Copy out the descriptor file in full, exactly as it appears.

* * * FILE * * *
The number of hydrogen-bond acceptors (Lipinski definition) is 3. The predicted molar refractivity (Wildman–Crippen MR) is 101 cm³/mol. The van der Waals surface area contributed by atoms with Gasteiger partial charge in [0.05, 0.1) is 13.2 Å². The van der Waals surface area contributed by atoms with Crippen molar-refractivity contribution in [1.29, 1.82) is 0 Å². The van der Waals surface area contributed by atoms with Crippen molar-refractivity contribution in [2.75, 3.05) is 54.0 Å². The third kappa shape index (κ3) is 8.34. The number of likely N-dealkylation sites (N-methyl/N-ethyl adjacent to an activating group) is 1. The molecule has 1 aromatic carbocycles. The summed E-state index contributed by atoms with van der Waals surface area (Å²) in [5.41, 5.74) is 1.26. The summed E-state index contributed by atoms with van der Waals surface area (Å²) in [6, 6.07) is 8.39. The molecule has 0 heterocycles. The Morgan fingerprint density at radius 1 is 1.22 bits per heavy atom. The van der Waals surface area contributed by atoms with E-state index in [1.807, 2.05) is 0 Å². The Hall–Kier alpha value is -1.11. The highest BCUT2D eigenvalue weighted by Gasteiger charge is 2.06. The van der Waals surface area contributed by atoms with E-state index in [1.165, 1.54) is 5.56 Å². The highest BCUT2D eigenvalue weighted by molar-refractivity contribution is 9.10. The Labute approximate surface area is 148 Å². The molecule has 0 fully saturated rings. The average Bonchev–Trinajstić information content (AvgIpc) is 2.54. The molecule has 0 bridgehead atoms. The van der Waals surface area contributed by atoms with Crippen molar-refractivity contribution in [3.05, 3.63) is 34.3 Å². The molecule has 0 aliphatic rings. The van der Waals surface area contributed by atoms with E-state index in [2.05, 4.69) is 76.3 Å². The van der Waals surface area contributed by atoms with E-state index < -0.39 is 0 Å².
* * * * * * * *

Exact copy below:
The number of hydrogen-bond acceptors (Lipinski definition) is 3. The predicted molar refractivity (Wildman–Crippen MR) is 101 cm³/mol. The van der Waals surface area contributed by atoms with Gasteiger partial charge in [0.05, 0.1) is 13.2 Å². The van der Waals surface area contributed by atoms with Crippen molar-refractivity contribution in [1.29, 1.82) is 0 Å². The van der Waals surface area contributed by atoms with Crippen molar-refractivity contribution in [2.75, 3.05) is 54.0 Å². The third kappa shape index (κ3) is 8.34. The number of likely N-dealkylation sites (N-methyl/N-ethyl adjacent to an activating group) is 1. The molecule has 1 aromatic carbocycles. The summed E-state index contributed by atoms with van der Waals surface area (Å²) in [5.41, 5.74) is 1.26. The summed E-state index contributed by atoms with van der Waals surface area (Å²) in [6, 6.07) is 8.39. The molecule has 0 heterocycles. The Morgan fingerprint density at radius 1 is 1.22 bits per heavy atom. The van der Waals surface area contributed by atoms with E-state index in [1.807, 2.05) is 0 Å². The Hall–Kier alpha value is -1.11. The highest BCUT2D eigenvalue weighted by Gasteiger charge is 2.06. The van der Waals surface area contributed by atoms with E-state index in [1.165, 1.54) is 5.56 Å². The highest BCUT2D eigenvalue weighted by molar-refractivity contribution is 9.10. The Labute approximate surface area is 148 Å². The molecule has 0 fully saturated rings. The average Bonchev–Trinajstić information content (AvgIpc) is 2.54. The molecule has 0 bridgehead atoms. The van der Waals surface area contributed by atoms with Crippen molar-refractivity contribution in [3.05, 3.63) is 34.3 Å². The molecule has 0 aliphatic rings. The van der Waals surface area contributed by atoms with E-state index in [2.05, 4.69) is 76.3 Å². The van der Waals surface area contributed by atoms with E-state index < -0.39 is 0 Å².